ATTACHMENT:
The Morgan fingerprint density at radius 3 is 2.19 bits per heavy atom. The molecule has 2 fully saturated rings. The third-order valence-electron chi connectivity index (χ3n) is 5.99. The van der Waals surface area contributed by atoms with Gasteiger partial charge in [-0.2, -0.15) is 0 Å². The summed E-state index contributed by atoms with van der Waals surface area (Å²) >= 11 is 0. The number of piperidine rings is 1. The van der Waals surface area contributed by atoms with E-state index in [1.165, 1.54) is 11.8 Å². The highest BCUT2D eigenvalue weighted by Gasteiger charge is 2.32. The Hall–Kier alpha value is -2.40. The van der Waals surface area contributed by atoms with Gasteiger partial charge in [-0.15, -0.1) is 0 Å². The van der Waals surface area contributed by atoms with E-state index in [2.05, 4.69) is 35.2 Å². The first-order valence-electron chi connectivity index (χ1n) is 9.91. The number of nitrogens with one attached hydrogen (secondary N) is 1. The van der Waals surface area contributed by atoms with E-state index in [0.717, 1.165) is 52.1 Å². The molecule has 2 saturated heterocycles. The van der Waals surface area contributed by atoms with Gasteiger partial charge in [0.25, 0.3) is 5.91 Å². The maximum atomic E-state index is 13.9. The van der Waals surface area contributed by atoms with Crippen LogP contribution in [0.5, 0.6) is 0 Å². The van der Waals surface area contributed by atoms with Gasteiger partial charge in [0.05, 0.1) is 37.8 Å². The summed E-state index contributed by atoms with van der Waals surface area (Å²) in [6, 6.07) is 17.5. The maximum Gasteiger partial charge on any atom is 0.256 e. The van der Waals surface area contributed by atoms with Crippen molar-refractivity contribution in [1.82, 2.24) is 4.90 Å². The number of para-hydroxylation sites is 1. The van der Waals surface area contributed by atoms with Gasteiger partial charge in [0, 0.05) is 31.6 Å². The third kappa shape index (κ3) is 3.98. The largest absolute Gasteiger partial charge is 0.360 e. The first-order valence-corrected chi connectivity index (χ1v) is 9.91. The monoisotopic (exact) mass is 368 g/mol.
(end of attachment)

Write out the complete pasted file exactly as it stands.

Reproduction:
The Morgan fingerprint density at radius 3 is 2.19 bits per heavy atom. The molecule has 2 fully saturated rings. The third-order valence-electron chi connectivity index (χ3n) is 5.99. The van der Waals surface area contributed by atoms with Gasteiger partial charge in [-0.2, -0.15) is 0 Å². The summed E-state index contributed by atoms with van der Waals surface area (Å²) >= 11 is 0. The number of piperidine rings is 1. The van der Waals surface area contributed by atoms with E-state index in [1.165, 1.54) is 11.8 Å². The highest BCUT2D eigenvalue weighted by Gasteiger charge is 2.32. The Hall–Kier alpha value is -2.40. The van der Waals surface area contributed by atoms with Gasteiger partial charge in [-0.15, -0.1) is 0 Å². The van der Waals surface area contributed by atoms with E-state index in [2.05, 4.69) is 35.2 Å². The first-order valence-electron chi connectivity index (χ1n) is 9.91. The number of nitrogens with one attached hydrogen (secondary N) is 1. The van der Waals surface area contributed by atoms with E-state index in [0.717, 1.165) is 52.1 Å². The molecule has 2 saturated heterocycles. The van der Waals surface area contributed by atoms with Gasteiger partial charge in [0.25, 0.3) is 5.91 Å². The maximum atomic E-state index is 13.9. The van der Waals surface area contributed by atoms with Crippen LogP contribution in [0.5, 0.6) is 0 Å². The van der Waals surface area contributed by atoms with Gasteiger partial charge in [0.05, 0.1) is 37.8 Å². The summed E-state index contributed by atoms with van der Waals surface area (Å²) in [6, 6.07) is 17.5. The maximum Gasteiger partial charge on any atom is 0.256 e. The van der Waals surface area contributed by atoms with Crippen molar-refractivity contribution in [1.82, 2.24) is 4.90 Å². The number of para-hydroxylation sites is 1. The van der Waals surface area contributed by atoms with Gasteiger partial charge in [0, 0.05) is 31.6 Å². The third kappa shape index (κ3) is 3.98. The largest absolute Gasteiger partial charge is 0.360 e. The first-order valence-corrected chi connectivity index (χ1v) is 9.91. The monoisotopic (exact) mass is 368 g/mol.